Congresswoman Cori Bush introduced legislation earlier this week that seeks to expand access to federal emergency rental assistance (ERA) money, a proposal that could ramp up the distribution of critical funding at a time when many states — including Georgia — are lagging.
The move by the Missouri Democrat comes in the wake of the U.S. Supreme Court’s decision to kill a federal eviction moratorium that had served as the most powerful protection many Americans financially throttled by the pandemic had against displacement.
“The Supreme Court’s failure to protect these individuals and families has only increased the urgency with which Congress must act to get emergency rental assistance to those who need it most,” Bush said in a statement. “The Emergency Rental Assistance Program Improvement Act will help make these funds more accessible by allowing individuals and families to apply for assistance at places that are central to their communities — schools, libraries, the post office, among others.”
Georgia, which has disbursed less than 5 percent of the more than $550 million the U.S. Treasury Department provided for rent relief, is in desperate need of a boost when it comes to eviction prevention, housing experts and legal professionals have told Atlanta Civic Circle.
In August, the Treasury Department relaxed the cumbersome regulations that had demanded ERA applicants provide proof of their financial and housing insecurity, although few jurisdictions across Georgia have followed suit.
“Despite guidance from Treasury that not only allows but encourages local governments to ease requirements, too many of the rental assistance programs operating in the Atlanta Metro region are still imposing onerous requirements on families in the middle of a crisis,” Michael Lucas, executive director of Atlanta Volunteer Lawyers Foundation (AVLF), told Atlanta Civic Circle on Wednesday.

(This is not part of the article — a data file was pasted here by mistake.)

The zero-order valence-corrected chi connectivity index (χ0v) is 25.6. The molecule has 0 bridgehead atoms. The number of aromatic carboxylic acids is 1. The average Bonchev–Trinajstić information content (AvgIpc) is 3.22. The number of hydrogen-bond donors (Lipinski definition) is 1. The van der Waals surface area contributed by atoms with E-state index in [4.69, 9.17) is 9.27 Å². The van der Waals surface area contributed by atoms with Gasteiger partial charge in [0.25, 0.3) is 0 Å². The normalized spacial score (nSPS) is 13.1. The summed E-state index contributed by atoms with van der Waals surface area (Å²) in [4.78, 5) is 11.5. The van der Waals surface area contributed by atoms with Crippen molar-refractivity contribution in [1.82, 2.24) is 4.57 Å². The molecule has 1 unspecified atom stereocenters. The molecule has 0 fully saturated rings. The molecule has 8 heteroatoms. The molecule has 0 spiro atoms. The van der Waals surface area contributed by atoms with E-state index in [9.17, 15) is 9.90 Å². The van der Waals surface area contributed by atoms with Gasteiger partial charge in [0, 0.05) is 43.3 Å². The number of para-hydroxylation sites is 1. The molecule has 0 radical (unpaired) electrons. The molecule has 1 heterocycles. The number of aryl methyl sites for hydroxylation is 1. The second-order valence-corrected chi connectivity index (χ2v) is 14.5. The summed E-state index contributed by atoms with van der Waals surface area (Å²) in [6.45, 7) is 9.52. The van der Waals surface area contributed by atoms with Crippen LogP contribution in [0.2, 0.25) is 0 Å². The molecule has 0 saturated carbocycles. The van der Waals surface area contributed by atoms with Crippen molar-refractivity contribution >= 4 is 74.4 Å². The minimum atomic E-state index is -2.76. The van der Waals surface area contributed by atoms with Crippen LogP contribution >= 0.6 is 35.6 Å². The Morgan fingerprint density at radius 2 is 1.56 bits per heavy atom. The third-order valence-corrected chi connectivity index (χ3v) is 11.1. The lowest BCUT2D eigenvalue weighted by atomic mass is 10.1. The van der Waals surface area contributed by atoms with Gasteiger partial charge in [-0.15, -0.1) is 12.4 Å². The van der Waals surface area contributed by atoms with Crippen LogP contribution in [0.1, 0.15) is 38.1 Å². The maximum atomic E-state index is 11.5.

Even the City of Atlanta, whose emergency housing assistance program AVLF is helping administer, still has “too much of a culture of compliance, instead of a culture of compassion,” Lucas said. “Right now, in what I think is a historic moment for Atlanta, we need all the compassion we can muster for our neighbors.”
Chad Parker, a spokesman for United Way of Greater Atlanta, the organization managing the city’s rent relief program, said, early on, officials “saw the need for in-person events and started organizing them at apartment complexes and at our Loudermilk Center downtown.” Those events have helped renters who might struggle with the online application portal or have other issues file the requisite paperwork.
“While we have never lacked for applications, providing more ways to access personal help is always a move in the right direction,” Parker told Atlanta Civic Circle, nodding to Bush’s proposal.
The city has yet not loosened the requirements for documentation, although that could be on the horizon.
“We are currently working from existing funding, not the new round of funding where the revised federal guidelines apply,” Parker said.
In Fulton County, which has its own rental assistance program separate from the City of Atlanta’s, “we began to accept attestations from applicants, where needed, to help reduce the administrative burden that posed a hurdle to many applicants,” county spokeswoman Jessica Corbitt told Atlanta Civic Circle.
Essentially, if a tenant can’t produce the many financial documents needed to apply for help, or if there are technological barriers keeping them from accessing the program, Fulton County will accommodate.
Eugene Jones, CEO of Atlanta Housing (AH), told Atlanta Civic Circle that if governments running ERA programs in metro Atlanta would ease their “burdensome” restrictions, it would go a long way to helping out renters, as well as the housing authority.
“It’s so stringent no one wanted to apply for it,” he said of the bureaucratic red tape separating people in need from vital resources.
Roughly 25,000 people are on the waitlist for AH services, and with the federal eviction ban lifted, Jones expects that number to balloon. Making it easier to access ERA funds would take some of the weight off AH’s shoulders.
The Atlanta Apartment Association (AAA), which represents landlords and property managers in the metro area, is working with the National Apartment Association “to advocate for Congress and the federal government to ease restrictions and further update guidance to remove roadblocks on distributing ERA finds so local and state governments can more easily provide meaningful financial assistance to those who need it,” according to AAA spokeswoman Chelsea Juras.
Bush, who said she’s been evicted before and has experienced homelessness, said, “I know the trauma these families are facing. This crisis demands compassionate solutions and I urge my colleagues to consider the humanity of our neighbors who could soon find themselves without a home unless drastic action is taken.”
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